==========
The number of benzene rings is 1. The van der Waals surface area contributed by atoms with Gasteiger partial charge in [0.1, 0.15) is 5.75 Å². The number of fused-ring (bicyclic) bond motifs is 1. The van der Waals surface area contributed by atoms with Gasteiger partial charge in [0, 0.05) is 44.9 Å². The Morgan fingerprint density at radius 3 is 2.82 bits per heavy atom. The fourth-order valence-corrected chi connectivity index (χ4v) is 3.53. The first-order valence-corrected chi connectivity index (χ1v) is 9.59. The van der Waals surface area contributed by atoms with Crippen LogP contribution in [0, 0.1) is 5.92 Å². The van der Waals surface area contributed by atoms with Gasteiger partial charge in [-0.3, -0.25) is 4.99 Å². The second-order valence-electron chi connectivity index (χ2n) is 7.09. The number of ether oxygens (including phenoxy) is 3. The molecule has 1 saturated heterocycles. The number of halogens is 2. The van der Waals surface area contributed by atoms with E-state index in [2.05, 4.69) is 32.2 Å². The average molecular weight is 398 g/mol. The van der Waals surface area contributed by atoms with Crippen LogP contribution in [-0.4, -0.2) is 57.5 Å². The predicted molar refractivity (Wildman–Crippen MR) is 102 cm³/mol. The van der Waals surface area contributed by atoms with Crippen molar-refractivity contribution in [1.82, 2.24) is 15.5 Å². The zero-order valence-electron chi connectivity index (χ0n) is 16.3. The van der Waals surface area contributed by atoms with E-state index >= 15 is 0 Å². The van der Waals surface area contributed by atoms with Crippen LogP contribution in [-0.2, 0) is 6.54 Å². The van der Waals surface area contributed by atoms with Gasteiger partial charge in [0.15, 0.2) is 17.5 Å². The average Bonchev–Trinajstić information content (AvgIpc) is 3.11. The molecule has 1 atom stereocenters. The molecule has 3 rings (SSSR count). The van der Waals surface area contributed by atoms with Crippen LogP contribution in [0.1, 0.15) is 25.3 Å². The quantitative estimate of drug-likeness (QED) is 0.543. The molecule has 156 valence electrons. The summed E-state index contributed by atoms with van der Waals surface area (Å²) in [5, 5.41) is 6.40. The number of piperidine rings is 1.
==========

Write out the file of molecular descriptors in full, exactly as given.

The number of benzene rings is 1. The van der Waals surface area contributed by atoms with Gasteiger partial charge in [0.1, 0.15) is 5.75 Å². The number of fused-ring (bicyclic) bond motifs is 1. The van der Waals surface area contributed by atoms with Gasteiger partial charge in [0, 0.05) is 44.9 Å². The Morgan fingerprint density at radius 3 is 2.82 bits per heavy atom. The fourth-order valence-corrected chi connectivity index (χ4v) is 3.53. The first-order valence-corrected chi connectivity index (χ1v) is 9.59. The van der Waals surface area contributed by atoms with Crippen LogP contribution in [0, 0.1) is 5.92 Å². The van der Waals surface area contributed by atoms with Gasteiger partial charge in [-0.3, -0.25) is 4.99 Å². The second-order valence-electron chi connectivity index (χ2n) is 7.09. The number of ether oxygens (including phenoxy) is 3. The molecule has 1 saturated heterocycles. The number of halogens is 2. The van der Waals surface area contributed by atoms with E-state index in [2.05, 4.69) is 32.2 Å². The average molecular weight is 398 g/mol. The van der Waals surface area contributed by atoms with Crippen LogP contribution in [-0.4, -0.2) is 57.5 Å². The predicted molar refractivity (Wildman–Crippen MR) is 102 cm³/mol. The van der Waals surface area contributed by atoms with Crippen molar-refractivity contribution in [1.82, 2.24) is 15.5 Å². The zero-order valence-electron chi connectivity index (χ0n) is 16.3. The van der Waals surface area contributed by atoms with E-state index >= 15 is 0 Å². The van der Waals surface area contributed by atoms with Crippen LogP contribution in [-0.2, 0) is 6.54 Å². The van der Waals surface area contributed by atoms with Gasteiger partial charge in [0.15, 0.2) is 17.5 Å². The average Bonchev–Trinajstić information content (AvgIpc) is 3.11. The molecule has 1 atom stereocenters. The molecule has 3 rings (SSSR count). The van der Waals surface area contributed by atoms with Crippen LogP contribution in [0.1, 0.15) is 25.3 Å². The quantitative estimate of drug-likeness (QED) is 0.543. The molecule has 156 valence electrons. The summed E-state index contributed by atoms with van der Waals surface area (Å²) in [5, 5.41) is 6.40. The number of piperidine rings is 1.